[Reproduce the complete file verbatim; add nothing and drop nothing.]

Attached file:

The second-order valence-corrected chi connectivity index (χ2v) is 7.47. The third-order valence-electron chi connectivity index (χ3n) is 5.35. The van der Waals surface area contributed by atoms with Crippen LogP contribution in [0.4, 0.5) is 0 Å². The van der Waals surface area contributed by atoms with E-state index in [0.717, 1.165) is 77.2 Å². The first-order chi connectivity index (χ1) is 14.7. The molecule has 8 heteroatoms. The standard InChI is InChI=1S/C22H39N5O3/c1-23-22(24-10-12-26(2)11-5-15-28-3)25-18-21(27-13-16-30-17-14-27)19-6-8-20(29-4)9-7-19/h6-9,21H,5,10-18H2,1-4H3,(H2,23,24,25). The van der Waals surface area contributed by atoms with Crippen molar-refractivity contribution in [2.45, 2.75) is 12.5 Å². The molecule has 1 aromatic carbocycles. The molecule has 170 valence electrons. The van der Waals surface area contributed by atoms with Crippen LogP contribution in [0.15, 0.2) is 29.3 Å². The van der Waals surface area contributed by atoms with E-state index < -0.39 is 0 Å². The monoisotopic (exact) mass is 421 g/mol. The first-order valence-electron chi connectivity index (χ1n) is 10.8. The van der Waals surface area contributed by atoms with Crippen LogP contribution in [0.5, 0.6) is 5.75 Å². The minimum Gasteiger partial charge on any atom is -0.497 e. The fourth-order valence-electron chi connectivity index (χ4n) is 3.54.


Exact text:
The second-order valence-corrected chi connectivity index (χ2v) is 7.47. The third-order valence-electron chi connectivity index (χ3n) is 5.35. The van der Waals surface area contributed by atoms with Crippen LogP contribution in [0.4, 0.5) is 0 Å². The van der Waals surface area contributed by atoms with E-state index in [0.717, 1.165) is 77.2 Å². The first-order chi connectivity index (χ1) is 14.7. The molecule has 8 heteroatoms. The standard InChI is InChI=1S/C22H39N5O3/c1-23-22(24-10-12-26(2)11-5-15-28-3)25-18-21(27-13-16-30-17-14-27)19-6-8-20(29-4)9-7-19/h6-9,21H,5,10-18H2,1-4H3,(H2,23,24,25). The van der Waals surface area contributed by atoms with Crippen molar-refractivity contribution in [2.45, 2.75) is 12.5 Å². The molecule has 1 aromatic carbocycles. The molecule has 170 valence electrons. The van der Waals surface area contributed by atoms with Crippen LogP contribution in [0.15, 0.2) is 29.3 Å². The van der Waals surface area contributed by atoms with E-state index < -0.39 is 0 Å². The monoisotopic (exact) mass is 421 g/mol. The first-order valence-electron chi connectivity index (χ1n) is 10.8. The van der Waals surface area contributed by atoms with Crippen LogP contribution in [0.5, 0.6) is 5.75 Å². The minimum Gasteiger partial charge on any atom is -0.497 e. The fourth-order valence-electron chi connectivity index (χ4n) is 3.54.